Here in the ward, we outnumber them. They may walk around with charts and fancy white outfits, but we’re all starving to death. Sure, the IVs fatten us up for a while, but then we go home. Then we resume life as we know it. Life as a battle of will. And we’re winners.
That’s why people fight us. No one likes to see a young girl win. We’re supposed to be nice, well-behaved things. Pliable, fearful things that cry a lot, especially when we have our periods. I don’t get my period anymore. I haven’t bled since I was fourteen.
It happens in high school. Other girls start losing all their power—other girls start only caring about boys—they get fat and self-conscious, their grades slip. They hang out with each other, stuffing their faces with Twinkies and chips. They lie around, watching movies, saying oohh, I wish I was Winona Ryder. She’s so skinny.
They become shy and don’t talk much in class. When a teacher calls on them, they giggle and don’t know the answer. They’re too busy dreaming about being a movie star. Dreaming about an ass they’ll never have.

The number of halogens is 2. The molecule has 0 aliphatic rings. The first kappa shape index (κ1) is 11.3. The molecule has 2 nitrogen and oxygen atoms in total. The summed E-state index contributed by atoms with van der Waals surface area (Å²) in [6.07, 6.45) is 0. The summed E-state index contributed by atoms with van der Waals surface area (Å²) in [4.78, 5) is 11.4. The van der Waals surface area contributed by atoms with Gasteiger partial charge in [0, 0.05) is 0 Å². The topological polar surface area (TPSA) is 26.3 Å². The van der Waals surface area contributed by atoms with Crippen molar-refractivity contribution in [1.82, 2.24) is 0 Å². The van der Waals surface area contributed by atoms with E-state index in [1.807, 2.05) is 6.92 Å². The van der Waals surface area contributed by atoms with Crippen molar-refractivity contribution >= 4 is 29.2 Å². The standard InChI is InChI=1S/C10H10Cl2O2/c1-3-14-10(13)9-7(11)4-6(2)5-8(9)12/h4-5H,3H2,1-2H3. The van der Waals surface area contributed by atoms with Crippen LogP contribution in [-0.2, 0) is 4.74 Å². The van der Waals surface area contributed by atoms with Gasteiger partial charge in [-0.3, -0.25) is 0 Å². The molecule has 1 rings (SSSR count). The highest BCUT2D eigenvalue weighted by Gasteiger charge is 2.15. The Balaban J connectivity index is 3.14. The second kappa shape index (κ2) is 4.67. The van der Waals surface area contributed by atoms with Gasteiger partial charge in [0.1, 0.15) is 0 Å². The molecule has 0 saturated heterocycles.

Not me. I’ve never lost power. In high school, I got straight A’s. I ran on the cross-country track team. I had the lead in every play, I ran the student council, I tutored the learning disabled, I did everything and then some. At home, I came in when I wanted, I bought all the clothes I wanted, I wore all the make-up I wanted.
And I fucked any guy that I wanted. I fucked the quarterback, the editor of the school paper, and the richest guy in the entire school. I count every bite of every thing I eat. I had a notebook for a while, where I wrote it all down. Half an apple. Two bites of toast. What can I say? Self-control doesn’t begin to describe my power.
Oh, here they come again to go check on the new girl. Cute thing.
Paula Bomer, Inside Madeleine, Soho Press (May 13, 2014).